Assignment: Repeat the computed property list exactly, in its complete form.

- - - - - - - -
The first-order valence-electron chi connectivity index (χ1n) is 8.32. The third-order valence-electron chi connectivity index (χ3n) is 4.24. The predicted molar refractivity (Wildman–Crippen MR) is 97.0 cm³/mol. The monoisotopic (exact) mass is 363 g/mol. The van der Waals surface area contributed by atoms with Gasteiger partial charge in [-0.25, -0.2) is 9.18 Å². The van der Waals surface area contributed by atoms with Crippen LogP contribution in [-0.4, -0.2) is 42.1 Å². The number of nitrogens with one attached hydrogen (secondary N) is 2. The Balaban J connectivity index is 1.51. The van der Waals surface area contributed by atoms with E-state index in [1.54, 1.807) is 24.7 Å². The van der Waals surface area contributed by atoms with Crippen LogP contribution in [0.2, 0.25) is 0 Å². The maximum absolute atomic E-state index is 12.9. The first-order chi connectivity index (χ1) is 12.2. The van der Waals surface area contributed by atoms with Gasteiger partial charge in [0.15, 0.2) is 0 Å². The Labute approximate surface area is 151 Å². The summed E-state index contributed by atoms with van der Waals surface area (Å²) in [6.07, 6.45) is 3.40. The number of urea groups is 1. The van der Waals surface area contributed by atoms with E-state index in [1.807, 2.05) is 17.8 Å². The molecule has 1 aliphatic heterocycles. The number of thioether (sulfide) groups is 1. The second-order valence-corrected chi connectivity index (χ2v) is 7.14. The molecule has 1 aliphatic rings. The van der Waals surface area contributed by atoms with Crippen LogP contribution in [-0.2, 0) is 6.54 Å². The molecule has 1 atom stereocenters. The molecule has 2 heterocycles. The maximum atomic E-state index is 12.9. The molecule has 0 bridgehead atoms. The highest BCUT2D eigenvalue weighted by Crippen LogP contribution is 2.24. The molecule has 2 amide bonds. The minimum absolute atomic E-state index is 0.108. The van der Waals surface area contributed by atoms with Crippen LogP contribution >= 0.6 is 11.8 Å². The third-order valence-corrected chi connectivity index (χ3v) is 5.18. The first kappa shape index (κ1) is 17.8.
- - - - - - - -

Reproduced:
The first-order valence-electron chi connectivity index (χ1n) is 8.32. The third-order valence-electron chi connectivity index (χ3n) is 4.24. The predicted molar refractivity (Wildman–Crippen MR) is 97.0 cm³/mol. The monoisotopic (exact) mass is 363 g/mol. The van der Waals surface area contributed by atoms with Gasteiger partial charge in [-0.25, -0.2) is 9.18 Å². The van der Waals surface area contributed by atoms with Crippen LogP contribution in [-0.4, -0.2) is 42.1 Å². The number of nitrogens with one attached hydrogen (secondary N) is 2. The Balaban J connectivity index is 1.51. The van der Waals surface area contributed by atoms with E-state index in [1.54, 1.807) is 24.7 Å². The van der Waals surface area contributed by atoms with Crippen LogP contribution in [0.2, 0.25) is 0 Å². The maximum absolute atomic E-state index is 12.9. The first-order chi connectivity index (χ1) is 12.2. The van der Waals surface area contributed by atoms with Gasteiger partial charge in [0.15, 0.2) is 0 Å². The Labute approximate surface area is 151 Å². The summed E-state index contributed by atoms with van der Waals surface area (Å²) in [6.07, 6.45) is 3.40. The number of urea groups is 1. The van der Waals surface area contributed by atoms with E-state index in [1.807, 2.05) is 17.8 Å². The molecule has 1 aliphatic heterocycles. The number of thioether (sulfide) groups is 1. The second-order valence-corrected chi connectivity index (χ2v) is 7.14. The molecule has 1 aliphatic rings. The van der Waals surface area contributed by atoms with Crippen LogP contribution in [-0.2, 0) is 6.54 Å². The molecule has 1 atom stereocenters. The molecule has 2 heterocycles. The maximum atomic E-state index is 12.9. The molecule has 0 bridgehead atoms. The highest BCUT2D eigenvalue weighted by Crippen LogP contribution is 2.24. The molecule has 2 amide bonds. The minimum absolute atomic E-state index is 0.108. The van der Waals surface area contributed by atoms with Crippen LogP contribution >= 0.6 is 11.8 Å². The third-order valence-corrected chi connectivity index (χ3v) is 5.18. The first kappa shape index (κ1) is 17.8.